While the cost of education is rising faster than the cost of living, Mr. Vinson has confused education with learning. A fair number of high school graduates are functionally illiterate because they did not learn anything. Per student spending is not a predictor of learning as public school districts throughout the country with the highest per student spending have some of the lowest standardized test scores and highest dropout rates. Education is not a joke, it’s a process that is not utilized by those who eventually become the structurally unemployed. The joke is on the taxpayers funding this nonsense.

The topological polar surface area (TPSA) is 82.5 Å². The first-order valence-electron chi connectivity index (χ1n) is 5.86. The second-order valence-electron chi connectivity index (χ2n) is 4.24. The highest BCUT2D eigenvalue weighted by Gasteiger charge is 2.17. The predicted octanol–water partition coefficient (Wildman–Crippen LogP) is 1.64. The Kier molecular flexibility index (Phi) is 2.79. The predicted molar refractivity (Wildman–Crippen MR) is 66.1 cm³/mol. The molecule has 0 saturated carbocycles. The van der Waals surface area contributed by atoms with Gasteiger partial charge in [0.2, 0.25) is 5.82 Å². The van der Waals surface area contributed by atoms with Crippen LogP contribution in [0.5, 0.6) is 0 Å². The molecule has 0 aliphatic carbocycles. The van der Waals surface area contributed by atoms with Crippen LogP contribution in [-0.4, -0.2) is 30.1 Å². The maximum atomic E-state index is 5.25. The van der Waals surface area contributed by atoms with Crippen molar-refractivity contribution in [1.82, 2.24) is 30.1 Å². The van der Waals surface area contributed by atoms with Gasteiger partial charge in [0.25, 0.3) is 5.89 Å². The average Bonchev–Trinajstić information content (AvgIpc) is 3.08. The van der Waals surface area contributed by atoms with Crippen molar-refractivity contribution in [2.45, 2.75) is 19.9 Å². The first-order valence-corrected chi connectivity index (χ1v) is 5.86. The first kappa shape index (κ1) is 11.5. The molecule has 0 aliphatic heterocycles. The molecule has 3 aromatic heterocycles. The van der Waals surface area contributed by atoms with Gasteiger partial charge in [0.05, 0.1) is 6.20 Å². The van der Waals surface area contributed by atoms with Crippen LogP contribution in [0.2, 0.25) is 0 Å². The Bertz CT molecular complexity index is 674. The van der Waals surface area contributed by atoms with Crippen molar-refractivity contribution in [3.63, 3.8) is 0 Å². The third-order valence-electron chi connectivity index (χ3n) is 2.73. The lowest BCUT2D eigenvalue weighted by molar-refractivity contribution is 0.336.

Bob Staggs
Goshen, Kentucky

Sign up to receive our latest updates! Register

By submitting this form, you are consenting to receive marketing emails from: The American Spectator, 122 S Royal Street, Alexandria, VA, 22314, http://spectator.org. You can revoke your consent to receive emails at any time by using the SafeUnsubscribe® link, found at the bottom of every email. Emails are serviced by Constant Contact

Be a Free Market Loving Patriot. Subscribe Today!